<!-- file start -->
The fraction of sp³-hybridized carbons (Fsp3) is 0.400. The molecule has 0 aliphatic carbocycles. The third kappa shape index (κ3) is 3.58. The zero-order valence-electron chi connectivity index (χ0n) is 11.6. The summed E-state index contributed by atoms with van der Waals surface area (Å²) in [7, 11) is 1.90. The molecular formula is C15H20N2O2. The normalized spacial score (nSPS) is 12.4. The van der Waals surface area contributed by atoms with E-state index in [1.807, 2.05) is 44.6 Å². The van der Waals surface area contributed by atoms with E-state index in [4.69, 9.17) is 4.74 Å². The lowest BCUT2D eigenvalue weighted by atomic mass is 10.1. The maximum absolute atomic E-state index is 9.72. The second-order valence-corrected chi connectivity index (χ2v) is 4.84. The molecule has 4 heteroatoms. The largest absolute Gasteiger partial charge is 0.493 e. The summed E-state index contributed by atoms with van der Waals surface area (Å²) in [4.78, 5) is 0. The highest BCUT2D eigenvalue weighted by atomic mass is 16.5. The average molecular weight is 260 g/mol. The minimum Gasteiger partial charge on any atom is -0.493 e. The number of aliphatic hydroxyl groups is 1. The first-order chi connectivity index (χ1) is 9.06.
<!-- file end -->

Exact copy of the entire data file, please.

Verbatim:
The fraction of sp³-hybridized carbons (Fsp3) is 0.400. The molecule has 0 aliphatic carbocycles. The third kappa shape index (κ3) is 3.58. The zero-order valence-electron chi connectivity index (χ0n) is 11.6. The summed E-state index contributed by atoms with van der Waals surface area (Å²) in [7, 11) is 1.90. The molecular formula is C15H20N2O2. The normalized spacial score (nSPS) is 12.4. The van der Waals surface area contributed by atoms with E-state index in [1.807, 2.05) is 44.6 Å². The van der Waals surface area contributed by atoms with E-state index in [4.69, 9.17) is 4.74 Å². The lowest BCUT2D eigenvalue weighted by atomic mass is 10.1. The maximum absolute atomic E-state index is 9.72. The second-order valence-corrected chi connectivity index (χ2v) is 4.84. The molecule has 4 heteroatoms. The largest absolute Gasteiger partial charge is 0.493 e. The summed E-state index contributed by atoms with van der Waals surface area (Å²) in [4.78, 5) is 0. The highest BCUT2D eigenvalue weighted by atomic mass is 16.5. The average molecular weight is 260 g/mol. The minimum Gasteiger partial charge on any atom is -0.493 e. The number of aliphatic hydroxyl groups is 1. The first-order chi connectivity index (χ1) is 9.06.